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Are You Making These Stupid Shopping Mistakes?

Shopping isn’t always a bad thing. It can help you improve your credit, but many people aren't aware of the best ways to do this. There are a lot of insider tips that can make a big difference to your final bill and help you rack up a lot of points on your card. Unfortunately, many people make these simple shopping mistakes that end up costing a lot.

1 - Not Combining Discounts

Coupons and promotional codes are great ways to save money, and they are often freely available on the Internet. However, not everyone realizes that you can use more than one at a time. Find as many deals as possible and stick them onto your order. If you have a store card, you often get an additional discount. There's no reason to settle for just one coupon or discount code.

2 - Forgetting the Price Match

It is common practice for stores, both online and brick and mortar, to offer price match guarantees. The most basic form of these guarantees means that anyone who can show to the store manager or clerk that an item that the store carries is cheaper in a different store or website will be entitled to a price cut on that item. For example, if a shopper finds paint at Home Depot that costs less at Lowes, the manager of the Home Depot store would have to lower the price of the paint to match Lowes. This is a great way to find discounts. Always shop around, because many retail sellers have some form of price matching.

3 - Not Haggling A Loan

Any transaction that involves financing is a loan. That applies to everything from layaways to mortgages. Trying to negotiate a lower interest rate on these transactions can mean a big savings, because that lower rate makes a big difference in the final cost of the item. It both lowers the periodic payments and lowers the total bill. Don't be ashamed to ask for a better rate- especially if you have good credit, you deserve it. Shopping between different banks for a loan is a good way to secure a better rate. Haggling is useful for loans just as much as the sticker price of an item.

4 - Not Paying Attention to Store Cards

Store credit cards are notorious for having unfavorable terms. They usually have steep interest rates after the introductory promotional period. On top of that, they can put a big interest charge on any items that are not paid off by the end of the promo period. Think very carefully before applying for a store card. They are designed to have short-term benefits up front to draw in shoppers. Don't be taken in by an offer to get a big discount on one transaction. The long-term costs, in terms of interest and fees, might mean that it is safe not to apply for the card. At the least, investigate all of the card agreement and make sure that the fees are not excessive.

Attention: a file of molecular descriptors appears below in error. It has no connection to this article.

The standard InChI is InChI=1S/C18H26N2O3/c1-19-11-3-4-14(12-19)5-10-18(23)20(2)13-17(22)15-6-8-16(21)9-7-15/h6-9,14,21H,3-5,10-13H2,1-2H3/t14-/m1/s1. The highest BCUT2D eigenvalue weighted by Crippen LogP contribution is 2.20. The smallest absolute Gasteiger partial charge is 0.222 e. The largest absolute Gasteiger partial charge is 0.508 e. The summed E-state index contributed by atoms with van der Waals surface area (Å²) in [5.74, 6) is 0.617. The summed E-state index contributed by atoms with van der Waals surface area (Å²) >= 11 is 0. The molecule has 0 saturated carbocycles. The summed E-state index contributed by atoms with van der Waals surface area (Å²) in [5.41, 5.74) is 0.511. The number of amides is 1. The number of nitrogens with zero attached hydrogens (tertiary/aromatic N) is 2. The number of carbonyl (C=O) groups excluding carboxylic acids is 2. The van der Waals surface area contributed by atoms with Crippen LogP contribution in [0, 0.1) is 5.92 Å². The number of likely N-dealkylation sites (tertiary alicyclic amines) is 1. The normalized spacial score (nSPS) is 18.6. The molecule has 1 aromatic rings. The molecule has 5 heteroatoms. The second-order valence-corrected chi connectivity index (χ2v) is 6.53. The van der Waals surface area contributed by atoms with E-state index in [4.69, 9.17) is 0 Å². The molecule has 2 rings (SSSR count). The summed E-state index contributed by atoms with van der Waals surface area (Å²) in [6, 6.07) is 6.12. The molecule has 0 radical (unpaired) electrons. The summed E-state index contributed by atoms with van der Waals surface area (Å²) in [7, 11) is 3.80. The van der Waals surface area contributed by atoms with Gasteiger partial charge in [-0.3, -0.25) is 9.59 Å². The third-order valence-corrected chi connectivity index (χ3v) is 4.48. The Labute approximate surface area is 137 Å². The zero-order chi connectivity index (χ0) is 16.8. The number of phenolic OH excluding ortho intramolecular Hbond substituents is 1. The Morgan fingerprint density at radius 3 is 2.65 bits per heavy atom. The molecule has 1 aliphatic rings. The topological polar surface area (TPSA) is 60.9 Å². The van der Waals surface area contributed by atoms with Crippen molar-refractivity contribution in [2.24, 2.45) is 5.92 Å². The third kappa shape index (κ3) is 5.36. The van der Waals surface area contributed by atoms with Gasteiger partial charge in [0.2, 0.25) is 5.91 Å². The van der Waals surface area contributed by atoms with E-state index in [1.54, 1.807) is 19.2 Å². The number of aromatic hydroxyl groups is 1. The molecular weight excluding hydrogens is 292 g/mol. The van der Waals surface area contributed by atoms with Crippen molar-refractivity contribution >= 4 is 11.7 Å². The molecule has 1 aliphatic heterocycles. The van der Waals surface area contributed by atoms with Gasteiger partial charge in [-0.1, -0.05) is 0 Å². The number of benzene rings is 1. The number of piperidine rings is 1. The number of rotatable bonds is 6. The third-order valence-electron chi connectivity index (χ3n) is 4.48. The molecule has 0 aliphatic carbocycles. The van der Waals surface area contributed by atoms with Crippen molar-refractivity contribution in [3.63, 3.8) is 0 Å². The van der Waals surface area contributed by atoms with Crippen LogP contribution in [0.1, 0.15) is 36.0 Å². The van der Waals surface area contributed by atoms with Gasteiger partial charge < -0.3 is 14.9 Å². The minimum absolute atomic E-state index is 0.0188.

5 - Letting Points Control You

Credit card rewards points can be very appealing. Everyone loves to see those points stack up and imagine how they will spend the rewards. However, in most cases, the financial value of the rewards systems for credit cards are very low. The average person will not be saving that much by getting a card that is paying 1 or 2 percent on purchases. Remember, spending money is not a good way to save money. Points are there to tempt the cardholder to spend more and buy more things: the banks hope that their customers buy too much and wind up paying interest. Just one month with a big interest charge can lose the cardholder more money than they could ever make back with points. 

6 - Not Doing Research

Even if a store doesn't offer price matching, it is always a good move to shop around. The Internet makes it very easy to check for different prices at different outlets. However, it is a good idea to go even further and check out local shops. Sometimes they have better deals than online merchants, especially after taking shipping costs into account. On top of that, it makes sense to keep checking shops even if they had high prices in the past. Prices change often, and specialty shops can often secure deals on rarer items. They might have areas of expertise, where they are better at acquiring some items than others, which affects how likely they are to have a special deal.

7 - Beware of Sale

Sales can trick customers into buying things they never wanted in the first place. A sale should always be a way to get a discount on an item that a shopper already had their eye on. Instead, many people notice sales and decide to buy something they hadn't wanted before just because it is on sale. The shopper is spending money they never intended to spend, but it feels like saving money due to the sale. A sale only saves money when it helps reduce the price of a wanted item, not when it induces a purchase the shopper was never going to make in the first place.
By simply not making these mistakes, you'll save significant amounts of money when shopping.
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Yael Kent's picture

Yael Kent is a personal finance enthusiast with experience writing about credit cards, credit repair, debt, and more. In addition to being an editor at Creditnet, she has been featured on Yahoo Finance, Reuters, and other financial sites.

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